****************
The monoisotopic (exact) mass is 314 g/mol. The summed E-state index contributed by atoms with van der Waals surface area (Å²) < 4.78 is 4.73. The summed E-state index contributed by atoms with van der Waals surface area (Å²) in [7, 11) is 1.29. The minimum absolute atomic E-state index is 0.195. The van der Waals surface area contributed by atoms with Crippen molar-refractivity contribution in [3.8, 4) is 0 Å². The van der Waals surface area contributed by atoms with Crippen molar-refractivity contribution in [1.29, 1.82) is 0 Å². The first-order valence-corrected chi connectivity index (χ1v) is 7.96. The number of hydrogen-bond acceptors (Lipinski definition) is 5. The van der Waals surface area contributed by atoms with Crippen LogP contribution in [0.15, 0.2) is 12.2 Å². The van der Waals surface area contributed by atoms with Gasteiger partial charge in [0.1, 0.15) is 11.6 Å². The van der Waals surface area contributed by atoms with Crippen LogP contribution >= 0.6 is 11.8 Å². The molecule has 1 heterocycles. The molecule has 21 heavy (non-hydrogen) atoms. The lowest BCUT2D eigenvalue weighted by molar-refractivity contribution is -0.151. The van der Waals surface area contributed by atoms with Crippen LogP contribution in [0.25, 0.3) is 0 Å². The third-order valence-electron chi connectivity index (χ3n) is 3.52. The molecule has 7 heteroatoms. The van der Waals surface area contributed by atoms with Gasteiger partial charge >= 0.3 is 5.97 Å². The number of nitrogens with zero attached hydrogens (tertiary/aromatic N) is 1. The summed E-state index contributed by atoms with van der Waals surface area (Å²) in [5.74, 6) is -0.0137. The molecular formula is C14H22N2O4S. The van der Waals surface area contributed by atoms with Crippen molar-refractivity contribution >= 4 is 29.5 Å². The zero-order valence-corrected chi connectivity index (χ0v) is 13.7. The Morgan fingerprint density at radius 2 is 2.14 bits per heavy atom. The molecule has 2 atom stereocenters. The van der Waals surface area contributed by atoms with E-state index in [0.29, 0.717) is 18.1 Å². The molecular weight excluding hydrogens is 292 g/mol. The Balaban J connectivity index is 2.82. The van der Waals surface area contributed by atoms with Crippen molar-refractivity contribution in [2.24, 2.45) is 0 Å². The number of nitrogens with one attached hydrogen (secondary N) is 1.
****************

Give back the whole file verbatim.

The monoisotopic (exact) mass is 314 g/mol. The summed E-state index contributed by atoms with van der Waals surface area (Å²) < 4.78 is 4.73. The summed E-state index contributed by atoms with van der Waals surface area (Å²) in [7, 11) is 1.29. The minimum absolute atomic E-state index is 0.195. The van der Waals surface area contributed by atoms with Crippen molar-refractivity contribution in [3.8, 4) is 0 Å². The van der Waals surface area contributed by atoms with Crippen molar-refractivity contribution in [1.29, 1.82) is 0 Å². The first-order valence-corrected chi connectivity index (χ1v) is 7.96. The number of hydrogen-bond acceptors (Lipinski definition) is 5. The van der Waals surface area contributed by atoms with Crippen LogP contribution in [0.15, 0.2) is 12.2 Å². The van der Waals surface area contributed by atoms with Gasteiger partial charge in [0.1, 0.15) is 11.6 Å². The van der Waals surface area contributed by atoms with Crippen LogP contribution >= 0.6 is 11.8 Å². The molecule has 1 heterocycles. The molecule has 21 heavy (non-hydrogen) atoms. The lowest BCUT2D eigenvalue weighted by molar-refractivity contribution is -0.151. The van der Waals surface area contributed by atoms with Crippen LogP contribution in [0.25, 0.3) is 0 Å². The third-order valence-electron chi connectivity index (χ3n) is 3.52. The molecule has 7 heteroatoms. The van der Waals surface area contributed by atoms with Gasteiger partial charge >= 0.3 is 5.97 Å². The number of nitrogens with zero attached hydrogens (tertiary/aromatic N) is 1. The summed E-state index contributed by atoms with van der Waals surface area (Å²) in [5.74, 6) is -0.0137. The molecular formula is C14H22N2O4S. The van der Waals surface area contributed by atoms with Crippen molar-refractivity contribution >= 4 is 29.5 Å². The zero-order valence-corrected chi connectivity index (χ0v) is 13.7. The Morgan fingerprint density at radius 2 is 2.14 bits per heavy atom. The molecule has 2 atom stereocenters. The van der Waals surface area contributed by atoms with E-state index in [0.29, 0.717) is 18.1 Å². The molecular weight excluding hydrogens is 292 g/mol. The Balaban J connectivity index is 2.82. The van der Waals surface area contributed by atoms with Crippen molar-refractivity contribution in [2.24, 2.45) is 0 Å². The number of nitrogens with one attached hydrogen (secondary N) is 1.